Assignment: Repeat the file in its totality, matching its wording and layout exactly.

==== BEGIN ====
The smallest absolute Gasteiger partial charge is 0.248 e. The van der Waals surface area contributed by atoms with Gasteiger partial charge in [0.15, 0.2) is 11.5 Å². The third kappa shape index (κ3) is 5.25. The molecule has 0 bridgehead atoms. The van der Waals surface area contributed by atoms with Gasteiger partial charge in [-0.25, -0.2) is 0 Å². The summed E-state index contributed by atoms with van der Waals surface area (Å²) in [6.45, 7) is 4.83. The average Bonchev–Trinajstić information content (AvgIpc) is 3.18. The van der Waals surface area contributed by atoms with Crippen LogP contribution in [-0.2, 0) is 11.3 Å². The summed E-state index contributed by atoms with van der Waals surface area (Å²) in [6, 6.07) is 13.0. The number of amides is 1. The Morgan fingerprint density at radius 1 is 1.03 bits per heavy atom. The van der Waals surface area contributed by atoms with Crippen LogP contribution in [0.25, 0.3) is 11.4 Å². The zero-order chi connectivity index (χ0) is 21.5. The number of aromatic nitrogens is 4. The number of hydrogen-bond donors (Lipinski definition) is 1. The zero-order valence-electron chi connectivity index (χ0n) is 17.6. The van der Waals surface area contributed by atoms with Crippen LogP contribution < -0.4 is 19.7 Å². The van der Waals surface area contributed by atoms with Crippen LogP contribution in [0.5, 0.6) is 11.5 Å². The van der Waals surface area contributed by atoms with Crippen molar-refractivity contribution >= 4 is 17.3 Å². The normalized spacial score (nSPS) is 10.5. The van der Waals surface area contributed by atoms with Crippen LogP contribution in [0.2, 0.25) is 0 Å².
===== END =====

The smallest absolute Gasteiger partial charge is 0.248 e. The van der Waals surface area contributed by atoms with Gasteiger partial charge in [0.15, 0.2) is 11.5 Å². The third kappa shape index (κ3) is 5.25. The molecule has 0 bridgehead atoms. The van der Waals surface area contributed by atoms with Gasteiger partial charge in [-0.25, -0.2) is 0 Å². The summed E-state index contributed by atoms with van der Waals surface area (Å²) in [6.45, 7) is 4.83. The average Bonchev–Trinajstić information content (AvgIpc) is 3.18. The van der Waals surface area contributed by atoms with Crippen LogP contribution in [-0.2, 0) is 11.3 Å². The summed E-state index contributed by atoms with van der Waals surface area (Å²) in [6, 6.07) is 13.0. The number of amides is 1. The Morgan fingerprint density at radius 1 is 1.03 bits per heavy atom. The van der Waals surface area contributed by atoms with Crippen LogP contribution in [0.25, 0.3) is 11.4 Å². The zero-order chi connectivity index (χ0) is 21.5. The number of aromatic nitrogens is 4. The number of hydrogen-bond donors (Lipinski definition) is 1. The zero-order valence-electron chi connectivity index (χ0n) is 17.6. The van der Waals surface area contributed by atoms with Crippen LogP contribution < -0.4 is 19.7 Å². The van der Waals surface area contributed by atoms with Crippen LogP contribution in [0.5, 0.6) is 11.5 Å². The van der Waals surface area contributed by atoms with Crippen molar-refractivity contribution >= 4 is 17.3 Å². The normalized spacial score (nSPS) is 10.5. The van der Waals surface area contributed by atoms with Crippen LogP contribution in [0.2, 0.25) is 0 Å².